AMD EPYC 7232P v. AMD Alternatives
The AMD EPYC 7232PP offers a relatively low cost per core, even for AMD’s lineup as the fourth-lowest-cost CPU by that metric. Here is a quick chart showing where it falls along the overall AMD EPYC spectrum of cost per core.
Perhaps the one item that makes it so hard to recommend the EPYC 7232P is really looking slightly over the horizon. At $825, the AMD EPYC 7302P offers nearly double the performance for what is 20% or less of total system cost. Again, moving to the AMD EPYC 7402P is only a bit more at $1250.
We think the key use case for the AMD EPYC 7232P is to provide minimal CPU power to a system that needs the full use of PCIe I/O. We also expect these systems to have low memory configurations of no more than 128GB (8x 16GB or less.) At the same time, adding too many drives, or too much more RAM can make the ~$400 price differential minimal.
AMD EPYC 7232P v. Intel Xeon Alternatives
Taking a step back, the reason the AMD EPYC 7232P is impactful does not come about just because of its value relative to other AMD EPYC CPUs. Instead, look at it compared to Intel Xeon pricing. You can click the below to go to the attachment page.
Here, the AMD EPYC 7232P is on a per-core cost level alongside the Intel Xeon Silver 4208, Silver 4210, and Silver 4214. As we have seen, the AMD EPYC 7232P is performance competitive with those chips. If you have a server where you need a handful of SATA drives, 32GB of RAM, and will not be using PCIe Gen4, then the race between the Intel Xeon Silver line and the EPYC 7232P is very close.
The catch is going beyond that. Once you need more PCIe lanes, drives connected, higher-end networking then you are really competing two Xeon Silver CPUs to one EPYC 7232P.
In the previous generation, single-socket EPYC was a harder sell. Companies that buy one model of a server with various configuration levels could not replace almost the entire dual Xeon Scalable line with a single CPU. Now, that is possible. That means the same base configuration that will use the EPYC 7232P CPUs can also handle the EPYC 7702P 64-core parts. That is a big deal since it is an asymmetric attack on the Xeon Scalable line.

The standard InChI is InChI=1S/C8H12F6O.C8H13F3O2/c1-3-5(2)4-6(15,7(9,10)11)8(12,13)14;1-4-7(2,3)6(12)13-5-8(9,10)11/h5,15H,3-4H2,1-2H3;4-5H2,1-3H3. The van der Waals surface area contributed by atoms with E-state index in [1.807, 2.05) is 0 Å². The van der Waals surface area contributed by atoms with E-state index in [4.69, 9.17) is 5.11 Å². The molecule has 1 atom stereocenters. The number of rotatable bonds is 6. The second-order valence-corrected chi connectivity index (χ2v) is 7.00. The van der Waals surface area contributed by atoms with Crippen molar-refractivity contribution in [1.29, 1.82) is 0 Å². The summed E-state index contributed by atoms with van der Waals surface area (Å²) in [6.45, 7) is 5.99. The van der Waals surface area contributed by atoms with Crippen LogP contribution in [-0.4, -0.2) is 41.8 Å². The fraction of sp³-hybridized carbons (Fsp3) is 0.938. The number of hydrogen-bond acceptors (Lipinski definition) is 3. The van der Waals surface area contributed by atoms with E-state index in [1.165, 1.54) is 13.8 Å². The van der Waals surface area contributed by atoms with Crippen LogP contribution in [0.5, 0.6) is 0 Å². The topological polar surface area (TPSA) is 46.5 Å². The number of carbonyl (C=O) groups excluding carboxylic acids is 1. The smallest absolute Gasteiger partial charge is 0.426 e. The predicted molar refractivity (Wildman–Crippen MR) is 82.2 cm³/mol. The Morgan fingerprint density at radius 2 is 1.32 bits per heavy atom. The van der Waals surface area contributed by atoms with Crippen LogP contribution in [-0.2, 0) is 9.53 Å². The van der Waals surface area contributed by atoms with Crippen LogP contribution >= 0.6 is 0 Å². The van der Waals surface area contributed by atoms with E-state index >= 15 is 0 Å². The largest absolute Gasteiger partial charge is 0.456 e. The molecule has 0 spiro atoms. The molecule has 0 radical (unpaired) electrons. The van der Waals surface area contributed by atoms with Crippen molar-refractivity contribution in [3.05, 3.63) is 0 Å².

Intel’s primary advantages such as Optane DC Persistent Memory are not available on these Intel Xeon SKUs that are sub $500. Intel Xeon Silver 4200 SKUs also are supposed to have only single port FMA AVX-512. Xeon Silver has VNNI (DL Boost) but the Intel product marketing team seems to have been more concerned with potential cannibalization of their higher-end segments than competitiveness with EPYC. Intel’s product marketing team opened the window to AMD in this segment due to its de-featuring of lower-end chips.
When I wrote the intro calling the AMD EPYC 7232P the king of server CPU squalor it was not intended to last through editing. Yet here we are. One does not buy the AMD EPYC 7232P for all-out CPU performance. What we have seen is that AMD has a competitive single and multi-threaded performance to the point where it is an Intel Xeon Silver competitor, if not a bit faster. Where this chip is focused is not on a head-to-head competition with Intel Xeon Silver for CPU performance. Instead, it is focused on providing a low-cost option in the socket and a “good enough” CPU for an application that uses a lot of I/O instead of compute. The AMD EPYC 7232P is not perfect, but it is the current king of the sub-$500 CPU market.